In the COVID-19 work-at-home world, Microsoft Teams has enjoyed massive growth, increasing its daily users from around 20 million to over 75 million in the space of a month. That’s bad news for rival Slack, which is also enjoying growth, but not at the same level. However, Slack CEO Stewart Butterfield insists Microsoft is “unhealthily” trying to kill the company.
Just earlier this month, Butterfield suggested Microsoft Teams and Slack are not direct competitors. He argued voice and video aspects are a focus of Teams, meaning it competes more with Zoom. Slack is more focused on collaboration and messaging.
That’s why Butterfield is perplexed by Microsoft positioning Slack as a competitor. In an interview with The Verge, the executive said Microsoft has an obsession with Slack: “Microsoft is perhaps unhealthily preoccupied with killing us, and Teams is the vehicle to do that.”
According to Butterfield, Microsoft is looking for cheap kudos when positioning Teams against Slack. Instead, he says Teams is clearly a video and voice service first and foremost.
“Microsoft benefits from the narrative that Teams is very competitive with Slack. Even though the reality is it’s principally a voice and video calling service.”
He pointed to a press release Microsoft sent out last year talking about Teams’ success. Butterfield points out Microsoft talked about Slack’s daily active users in comparison to teams. He says this is almost unheard of in the industry:
“No software company has ever done that,” he says. “Like, maybe at the height, Oracle would do something like that … But literally, no one else would ever do that. Microsoft has never done that before.”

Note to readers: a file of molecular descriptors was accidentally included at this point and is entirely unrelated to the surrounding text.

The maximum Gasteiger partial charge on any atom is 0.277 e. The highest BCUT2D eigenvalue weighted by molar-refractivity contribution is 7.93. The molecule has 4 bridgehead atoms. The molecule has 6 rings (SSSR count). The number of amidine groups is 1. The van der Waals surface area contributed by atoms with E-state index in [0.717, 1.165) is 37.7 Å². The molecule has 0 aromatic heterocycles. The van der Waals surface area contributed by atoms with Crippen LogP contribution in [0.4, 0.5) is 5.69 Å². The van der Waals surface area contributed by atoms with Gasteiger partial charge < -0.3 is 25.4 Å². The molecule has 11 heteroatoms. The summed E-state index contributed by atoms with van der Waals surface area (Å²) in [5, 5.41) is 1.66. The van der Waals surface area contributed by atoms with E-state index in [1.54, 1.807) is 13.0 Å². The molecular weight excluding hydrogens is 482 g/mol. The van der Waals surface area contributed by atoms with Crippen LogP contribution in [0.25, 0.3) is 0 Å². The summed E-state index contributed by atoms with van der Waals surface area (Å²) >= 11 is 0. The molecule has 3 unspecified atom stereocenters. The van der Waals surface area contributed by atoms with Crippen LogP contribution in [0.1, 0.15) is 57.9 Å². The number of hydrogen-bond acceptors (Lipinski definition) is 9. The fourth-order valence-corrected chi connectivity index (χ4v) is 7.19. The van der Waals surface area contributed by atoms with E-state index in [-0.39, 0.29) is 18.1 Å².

Is Butterfield Correct?
Inspecting the situation between Microsoft Teams and Slack closely, I think it’s not unfair to say Butterfield is incorrect about some aspects of Teams.
Microsoft has always positioned the service as a workplace collaboration tool. The integration of Skype for Business into Teams means part of that focus is one video and voice. However, Teams also offers collaboration tools on par with Slack. In other words, it is a Slack competitor and also way ahead in voice and video.
In fact, the ability to tap into Office 365 and all its services makes Teams far more viable as a collaboration tool than a communication platform.
Remember, Slack also offers communication tools but like Teams it is not the focus. Microsoft has put more emphasis on video and chat, but Teams is not meant to be a competitor to Zoom, at least not yet.
Zoom’s userbase increased from 10 million to over 300 million in the space of the last three months as it benefitted most from the COVID-19 online communication boom.
Interestingly, when Microsoft Teams was announced, Slack took out an ad in the New York Times welcoming Microsoft to the collaboration battlefield. Not only was that some spectacular free advertising for Teams (a full page in the NYT), it also saw Slack position Teams as a direct rival.